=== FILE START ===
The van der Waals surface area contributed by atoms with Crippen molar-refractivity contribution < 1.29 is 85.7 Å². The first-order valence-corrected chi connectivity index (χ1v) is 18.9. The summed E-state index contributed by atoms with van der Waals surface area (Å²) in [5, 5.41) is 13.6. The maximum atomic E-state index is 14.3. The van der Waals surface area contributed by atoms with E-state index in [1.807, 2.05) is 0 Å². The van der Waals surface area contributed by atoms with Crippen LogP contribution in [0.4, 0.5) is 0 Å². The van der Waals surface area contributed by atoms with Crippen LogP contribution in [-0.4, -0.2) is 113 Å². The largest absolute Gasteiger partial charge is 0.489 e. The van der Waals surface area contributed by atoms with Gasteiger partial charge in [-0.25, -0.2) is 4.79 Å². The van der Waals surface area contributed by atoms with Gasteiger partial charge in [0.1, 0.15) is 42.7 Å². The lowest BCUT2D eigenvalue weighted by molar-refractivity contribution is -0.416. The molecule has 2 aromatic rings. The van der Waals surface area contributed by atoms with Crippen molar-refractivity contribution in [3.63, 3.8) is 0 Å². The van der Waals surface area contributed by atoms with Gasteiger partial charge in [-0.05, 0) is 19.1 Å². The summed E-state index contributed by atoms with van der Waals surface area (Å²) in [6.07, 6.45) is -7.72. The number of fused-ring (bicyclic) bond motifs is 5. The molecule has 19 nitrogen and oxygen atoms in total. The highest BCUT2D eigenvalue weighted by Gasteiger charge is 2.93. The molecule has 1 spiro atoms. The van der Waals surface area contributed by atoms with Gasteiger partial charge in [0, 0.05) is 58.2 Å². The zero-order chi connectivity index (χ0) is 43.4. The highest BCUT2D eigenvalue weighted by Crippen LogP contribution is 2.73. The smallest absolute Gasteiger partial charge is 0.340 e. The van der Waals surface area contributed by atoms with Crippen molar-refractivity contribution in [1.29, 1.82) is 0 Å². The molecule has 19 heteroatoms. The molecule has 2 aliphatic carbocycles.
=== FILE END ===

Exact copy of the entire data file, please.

The van der Waals surface area contributed by atoms with Crippen molar-refractivity contribution < 1.29 is 85.7 Å². The first-order valence-corrected chi connectivity index (χ1v) is 18.9. The summed E-state index contributed by atoms with van der Waals surface area (Å²) in [5, 5.41) is 13.6. The maximum atomic E-state index is 14.3. The van der Waals surface area contributed by atoms with E-state index in [1.807, 2.05) is 0 Å². The van der Waals surface area contributed by atoms with Crippen LogP contribution in [0.4, 0.5) is 0 Å². The van der Waals surface area contributed by atoms with Crippen LogP contribution in [-0.4, -0.2) is 113 Å². The largest absolute Gasteiger partial charge is 0.489 e. The van der Waals surface area contributed by atoms with Gasteiger partial charge in [-0.25, -0.2) is 4.79 Å². The van der Waals surface area contributed by atoms with Gasteiger partial charge in [0.1, 0.15) is 42.7 Å². The lowest BCUT2D eigenvalue weighted by molar-refractivity contribution is -0.416. The molecule has 2 aromatic rings. The van der Waals surface area contributed by atoms with Crippen molar-refractivity contribution in [3.63, 3.8) is 0 Å². The van der Waals surface area contributed by atoms with Gasteiger partial charge in [-0.05, 0) is 19.1 Å². The summed E-state index contributed by atoms with van der Waals surface area (Å²) in [6.07, 6.45) is -7.72. The number of fused-ring (bicyclic) bond motifs is 5. The molecule has 19 nitrogen and oxygen atoms in total. The highest BCUT2D eigenvalue weighted by Gasteiger charge is 2.93. The molecule has 1 spiro atoms. The van der Waals surface area contributed by atoms with Gasteiger partial charge in [0, 0.05) is 58.2 Å². The zero-order chi connectivity index (χ0) is 43.4. The highest BCUT2D eigenvalue weighted by Crippen LogP contribution is 2.73. The smallest absolute Gasteiger partial charge is 0.340 e. The van der Waals surface area contributed by atoms with Crippen molar-refractivity contribution in [1.29, 1.82) is 0 Å². The molecule has 19 heteroatoms. The molecule has 2 aliphatic carbocycles.